Closing Checklists: Important Survival Tools in Real Estate Deals
By Brad Dashoff and John Antonacci
When you are asked to work on a purchase and sale or financing transaction, one of the first steps you should take is to create a closing checklist. The closing checklist will serve as your roadmap through the transaction and can be a very useful tool for staying on top of all of the various components in a transaction.
- The elements of a closing checklist will vary depending on the type and terms of the transaction and which party to the transaction is creating the checklist. The closing checklist for a loan will include different documents as compared to a closing checklist for a purchase and sale. If you are representing the buyer in a purchase and sale transaction and the buyer is also taking out a loan to finance the purchase, your checklist will include all of the documents and information needed for both the purchase and the loan, whereas if lender’s counsel prepared the checklist, it will most likely only include the information and documents necessary for the loan. Quite often, the lender will prepare a checklist for the loan transaction so that the borrower will know exactly what the lender is requiring. The borrower can then incorporate those items into the purchase and sale checklist to create one master checklist.
- Each side may use its own checklist tailored to what it needs for the transaction, however, in large multi-party transactions, you might have one central checklist for the transaction and each party might then create its own checklist for the items of special importance to it.
- For certain transactions, such as a retail or office lease, where the lease may be the only document, a formal checklist may not be beneficial.
- In preparing a closing checklist, you should leave space next to each item to provide additional information about the item. If a document has been agreed upon or signed, it is helpful to so indicate because it shows the parties (and your client in particular) that progress is being made and everyone can refocus on the documents and issues not yet agreed upon. If due diligence information has been requested but not provided, you should indicate so and list who is responsible for providing the information. If there are open questions or issues between the parties, these can also be included next to the relevant document or due diligence item.
- The closing checklist should be updated from time to time over the course of the transaction. On larger transactions, the client may want to see weekly or daily updates but most often, updating the closing checklist concurrent with revised drafts of the transaction documents being distributed will suffice. Updating the closing checklist too frequently is not recommended because things might not have changed enough to warrant an updated draft and you may convey to your client the impression that you are generating unnecessary work for yourself (at their expense). When you are revising and updating a closing checklist, consider whether you should show your revisions in tracking (if your word-processing program has such a feature). This is a very easy way for everyone to see the progress made, or the issues that have arisen since the last draft of the checklist.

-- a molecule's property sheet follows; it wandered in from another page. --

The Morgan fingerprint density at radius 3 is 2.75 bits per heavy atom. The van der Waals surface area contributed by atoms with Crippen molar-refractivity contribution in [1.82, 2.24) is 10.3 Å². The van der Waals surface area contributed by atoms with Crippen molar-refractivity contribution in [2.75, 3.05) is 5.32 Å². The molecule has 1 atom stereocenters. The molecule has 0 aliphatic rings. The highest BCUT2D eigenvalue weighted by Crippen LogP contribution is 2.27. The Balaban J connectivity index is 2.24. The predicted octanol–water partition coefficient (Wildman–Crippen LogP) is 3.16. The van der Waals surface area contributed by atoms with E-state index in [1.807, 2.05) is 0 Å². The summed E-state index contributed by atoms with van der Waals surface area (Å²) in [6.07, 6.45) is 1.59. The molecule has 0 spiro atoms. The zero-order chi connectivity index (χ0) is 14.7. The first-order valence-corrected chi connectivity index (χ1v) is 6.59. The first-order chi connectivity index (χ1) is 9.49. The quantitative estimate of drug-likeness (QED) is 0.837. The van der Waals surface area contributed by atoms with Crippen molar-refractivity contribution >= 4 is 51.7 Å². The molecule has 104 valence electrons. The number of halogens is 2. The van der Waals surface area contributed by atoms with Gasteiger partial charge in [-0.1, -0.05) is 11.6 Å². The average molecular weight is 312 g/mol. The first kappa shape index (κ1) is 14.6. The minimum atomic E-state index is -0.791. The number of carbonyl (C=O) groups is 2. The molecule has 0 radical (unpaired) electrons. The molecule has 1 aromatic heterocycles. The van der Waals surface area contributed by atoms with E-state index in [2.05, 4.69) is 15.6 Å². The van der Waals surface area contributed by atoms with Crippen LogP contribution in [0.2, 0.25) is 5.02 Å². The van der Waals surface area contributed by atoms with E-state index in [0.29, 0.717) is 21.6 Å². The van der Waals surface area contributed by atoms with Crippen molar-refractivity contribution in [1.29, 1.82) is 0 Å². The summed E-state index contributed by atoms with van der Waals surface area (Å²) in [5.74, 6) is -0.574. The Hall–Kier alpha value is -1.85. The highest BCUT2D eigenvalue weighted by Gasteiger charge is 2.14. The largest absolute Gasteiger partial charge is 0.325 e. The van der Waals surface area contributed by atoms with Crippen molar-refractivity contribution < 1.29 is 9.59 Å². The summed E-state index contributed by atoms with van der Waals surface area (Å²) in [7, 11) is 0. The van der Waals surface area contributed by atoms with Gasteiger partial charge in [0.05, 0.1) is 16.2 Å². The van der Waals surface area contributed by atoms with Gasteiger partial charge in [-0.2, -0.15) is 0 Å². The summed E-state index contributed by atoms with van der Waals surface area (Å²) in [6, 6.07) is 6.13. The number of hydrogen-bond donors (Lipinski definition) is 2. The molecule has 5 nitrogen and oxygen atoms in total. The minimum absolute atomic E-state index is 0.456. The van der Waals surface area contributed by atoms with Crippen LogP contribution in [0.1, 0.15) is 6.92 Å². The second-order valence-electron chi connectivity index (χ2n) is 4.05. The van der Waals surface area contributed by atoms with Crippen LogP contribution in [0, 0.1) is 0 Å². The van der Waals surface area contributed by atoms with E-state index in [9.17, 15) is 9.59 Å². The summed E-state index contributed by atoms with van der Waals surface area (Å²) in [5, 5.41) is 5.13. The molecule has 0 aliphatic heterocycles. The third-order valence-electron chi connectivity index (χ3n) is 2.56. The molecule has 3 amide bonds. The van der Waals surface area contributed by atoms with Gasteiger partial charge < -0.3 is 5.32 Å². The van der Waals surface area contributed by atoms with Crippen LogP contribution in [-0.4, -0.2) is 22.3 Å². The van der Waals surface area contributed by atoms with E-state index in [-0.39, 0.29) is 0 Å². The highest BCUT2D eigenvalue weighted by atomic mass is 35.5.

- There is no magic formula to creating a closing checklist and they come in many different forms. The goal is to come up with a form that works for you and your clients and that is easily manageable. The more complicated a closing checklist becomes, the less likely it is that it will be useful.
Do you want to learn more on this? Do you need sample real estate forms and/or a sample closing checklist? If so, click here to purchase the author’s book. GP/Solo Division members automatically receive a discounted price.
Brad Dashoff is a senior associate in the real estate group of Pillsbury Winthrop Shaw Pittman, LLP (McLean, Virginia office). His practice includes a variety of real estate matters, such as acquisitions and dispositions of commercial properties, commercial lending, mixed use development, and the creation of private equity funds to invest in real estate. John Antonacci is vice president and deputy general counsel of Atlantic Realty Companies, Inc., which is a full-service commercial real estate company that owns and manages a portfolio of approximately five million square feet of office and retail space throughout Virginia and Maryland. He is involved in a wide variety of real estate and corporate matters, including the following primary areas: purchase and sale transactions, commercial leasing (with a specialty in retail leasing), and commercial lending. Before joining Atlantic Realty Companies, Inc., he was a senior associate in the real estate group of Pillsbury Winthrop Shaw Pittman, LLP (McLean, Virginia office).
This article is an excerpt from the book The Commercial Real Estate Lawyer’s Job, A Survival Guide, by Brad Dashoff and John Antonacci, pp. 145–146, published by the ABA GP/Solo Division and available to members of the GP/Solo Division for a discounted price through the link provided at the end of this article. Copyright 2009 © by the American Bar Association. Reprinted with permission. This information or any or portion thereof may not be copied or disseminated in any form or by any means or stored in an electronic database or retrieval system without the express written consent of the American Bar Association.
© Copyright 2010, American Bar Association.